Physical needs are addressed by the durability of any specific material when it encounters climatic forces such as fire, wind, rain, etc. as well as the strength needs of that same material, such as using concrete for a bridge vs. steel or wood. Other innovative materials may also be used such as fabrics and plastics; the use and the needs of the function will guide the creation of these elements and dictate the final design parameters.
In considering how the physical needs are addressed, one must consider the budget especially and understand the availability of the materials in question.
– An example of this is that wood is relatively plentiful and many people know how to construct items from wood, but concrete block is less available and the resources needed in order to fabricate a concrete block wall are not available to most people. So, wood has the advantage of being able to be used quickly, and cheaply by cost of construction, but is not as durable, especially in the case of a fire as concrete block construction.
– Concrete, as mentioned above, is very durable in most cases. But, due to the nature of the material requiring sand, cement, water, aggregate, mixing and finishing devices and skilled labor, the use of concrete for structure, whether it be concrete blocks or poured-in-place concrete, is limited. The benefits of durability would need to outweigh the potential detriments of cost.
– Modular building units composed of stone, clay or concrete and held together by mortar is thousands of years old, and was used in structures as ancient as the Tower of Babel. Masonry structures, like concrete structures, will last a long time if designed well. The design of these structures, if not purely used with the strength of the materials themselves, require reinforcing to handle tensile loads, as most masonry buildings have classically been constructed in compressive situations. Tensile forces in this case would be those encountered in earthquake loading conditions.
– As a building material, steel is relatively new to the scene. But, because of its great strength, especially when working in concert with concrete, allows the capability of massive sizes and heights being achieved. With fire protection (which incidentally concrete can provide), incredible uses of steel are capable of being wrought. But, the elements need to be resisted, and in the case of steel, it is not only the possible presence of fire, but also water which can compromise the steel by way of rust.
Natural ventilation using high and low pressure zones.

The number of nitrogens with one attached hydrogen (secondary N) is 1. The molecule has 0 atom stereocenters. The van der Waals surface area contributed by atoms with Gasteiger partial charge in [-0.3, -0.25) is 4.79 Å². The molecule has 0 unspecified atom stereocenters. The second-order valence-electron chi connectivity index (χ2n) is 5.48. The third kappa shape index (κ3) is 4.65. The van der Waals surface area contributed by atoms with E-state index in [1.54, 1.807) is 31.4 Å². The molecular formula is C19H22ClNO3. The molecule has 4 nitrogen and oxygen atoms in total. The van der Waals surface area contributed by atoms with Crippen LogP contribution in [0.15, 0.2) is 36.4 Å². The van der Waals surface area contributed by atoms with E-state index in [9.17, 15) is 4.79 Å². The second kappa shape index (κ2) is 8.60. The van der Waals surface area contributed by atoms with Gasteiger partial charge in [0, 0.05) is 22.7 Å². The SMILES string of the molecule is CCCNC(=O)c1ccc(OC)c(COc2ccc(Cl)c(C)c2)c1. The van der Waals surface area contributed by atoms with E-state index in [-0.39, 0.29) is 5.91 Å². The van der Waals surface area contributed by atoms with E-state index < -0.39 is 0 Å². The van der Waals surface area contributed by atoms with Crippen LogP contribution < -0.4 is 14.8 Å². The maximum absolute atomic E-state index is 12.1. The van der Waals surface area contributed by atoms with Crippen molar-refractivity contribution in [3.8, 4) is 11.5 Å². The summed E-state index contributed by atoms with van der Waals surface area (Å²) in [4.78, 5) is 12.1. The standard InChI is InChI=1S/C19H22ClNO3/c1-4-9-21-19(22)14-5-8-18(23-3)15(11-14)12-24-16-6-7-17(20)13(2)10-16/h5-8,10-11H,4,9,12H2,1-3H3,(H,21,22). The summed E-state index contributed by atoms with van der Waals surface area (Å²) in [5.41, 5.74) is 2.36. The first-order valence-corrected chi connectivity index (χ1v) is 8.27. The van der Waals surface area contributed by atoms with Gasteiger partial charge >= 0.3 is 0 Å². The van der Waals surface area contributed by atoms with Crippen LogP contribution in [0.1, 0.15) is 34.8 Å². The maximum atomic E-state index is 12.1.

f. Reconcile to codes i. Type of building ii. Construction type 3. Aesthetics – how do you want it to look a. Visual concern i. Primary ii. Interior vs exterior of the building iii. Person experiencing the space iv. Budget for interior of space vs. beautiful on the inside 1. Style 2. Area you live in 3. Design intent – personal tastes a. Type of materials – not only functional i. Includes stylistic concerns b. Historical nature of development i. Location ii. Available materials v. Context: 1. Analogous – fit in 2. Complementary – stand out a. Difficult to do well vi. Space 1. Not the final frontier 2. Depth perception faculties 3. Complexity vs simplicity – a. Dynamic forms and shapes b. Simplicity: flows of space with rhythms, large to small, etc. 4. Soul-centric – experience of a person as they are occupying the space a. Church vs. theme park b. What way does being in the environment affect a person, emotionally, physically, mentally, intellectually, spiritually… how do you want the person to be able to react and respond 4. Process: a. Schematic Design i. Cycles of design ii. Custom design is not like buying a toaster. iii. No end to the possible number of iterations: 1. Infinitude of imagination 2. Number of iterations are based on amount of time or money a person has. 3. Things start and finish. There is a limited amount of time in completing iterations of designs. 4. Must be based on a budget 5. Must be based on a time to completion 6. Research 7. Formal Analysis, history, technology 8. Form integration – how brought together 9. Realize your functional goals 10. Cycles: reviewed, approved, process keeps on going 11. Number of cycles in high design or custom a. 3 extreme design considerations- types i. Conceptually ii. From a place that you go too far and then come back, to spark the imagination iii. Push the design ($5 mill); scaled way back iv. Start from small then get large… additive vs comprehensive formal v. Theme park vs. Church vi. I like this, and don’t like that vii. Hone in on a design. 5. Design Development a. Design strategy 6. Construction Drawings 7. Approval from governing agencies 8. Building permit stamp 9. Certificate of Occupancy – approved building in order to be built and occupied.